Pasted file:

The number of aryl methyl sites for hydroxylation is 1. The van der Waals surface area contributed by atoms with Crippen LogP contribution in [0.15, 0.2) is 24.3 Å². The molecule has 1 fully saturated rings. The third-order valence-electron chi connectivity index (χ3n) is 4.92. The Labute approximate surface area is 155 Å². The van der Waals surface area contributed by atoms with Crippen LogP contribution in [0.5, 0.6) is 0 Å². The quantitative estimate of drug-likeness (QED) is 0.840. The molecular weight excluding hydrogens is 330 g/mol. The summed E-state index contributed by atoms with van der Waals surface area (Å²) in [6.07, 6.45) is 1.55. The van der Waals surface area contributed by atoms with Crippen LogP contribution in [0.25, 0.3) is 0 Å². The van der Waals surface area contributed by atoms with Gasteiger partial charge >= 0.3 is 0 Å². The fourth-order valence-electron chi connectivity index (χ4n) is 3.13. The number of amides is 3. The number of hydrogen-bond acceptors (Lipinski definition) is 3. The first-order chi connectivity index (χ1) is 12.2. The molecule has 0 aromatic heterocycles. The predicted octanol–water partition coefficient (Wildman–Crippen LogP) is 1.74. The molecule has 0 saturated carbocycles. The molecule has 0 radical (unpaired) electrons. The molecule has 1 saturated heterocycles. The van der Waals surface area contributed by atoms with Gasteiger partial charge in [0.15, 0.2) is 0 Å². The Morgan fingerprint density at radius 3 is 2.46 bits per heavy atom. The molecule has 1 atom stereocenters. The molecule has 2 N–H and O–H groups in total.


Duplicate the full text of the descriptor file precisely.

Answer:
The number of aryl methyl sites for hydroxylation is 1. The van der Waals surface area contributed by atoms with Crippen LogP contribution in [0.15, 0.2) is 24.3 Å². The molecule has 1 fully saturated rings. The third-order valence-electron chi connectivity index (χ3n) is 4.92. The Labute approximate surface area is 155 Å². The van der Waals surface area contributed by atoms with Crippen LogP contribution in [0.5, 0.6) is 0 Å². The quantitative estimate of drug-likeness (QED) is 0.840. The molecular weight excluding hydrogens is 330 g/mol. The summed E-state index contributed by atoms with van der Waals surface area (Å²) in [6.07, 6.45) is 1.55. The van der Waals surface area contributed by atoms with Crippen LogP contribution in [0.25, 0.3) is 0 Å². The van der Waals surface area contributed by atoms with Gasteiger partial charge >= 0.3 is 0 Å². The fourth-order valence-electron chi connectivity index (χ4n) is 3.13. The number of amides is 3. The number of hydrogen-bond acceptors (Lipinski definition) is 3. The first-order chi connectivity index (χ1) is 12.2. The molecule has 0 aromatic heterocycles. The predicted octanol–water partition coefficient (Wildman–Crippen LogP) is 1.74. The molecule has 0 saturated carbocycles. The molecule has 0 radical (unpaired) electrons. The molecule has 1 saturated heterocycles. The van der Waals surface area contributed by atoms with Gasteiger partial charge in [0.15, 0.2) is 0 Å². The Morgan fingerprint density at radius 3 is 2.46 bits per heavy atom. The molecule has 1 atom stereocenters. The molecule has 2 N–H and O–H groups in total.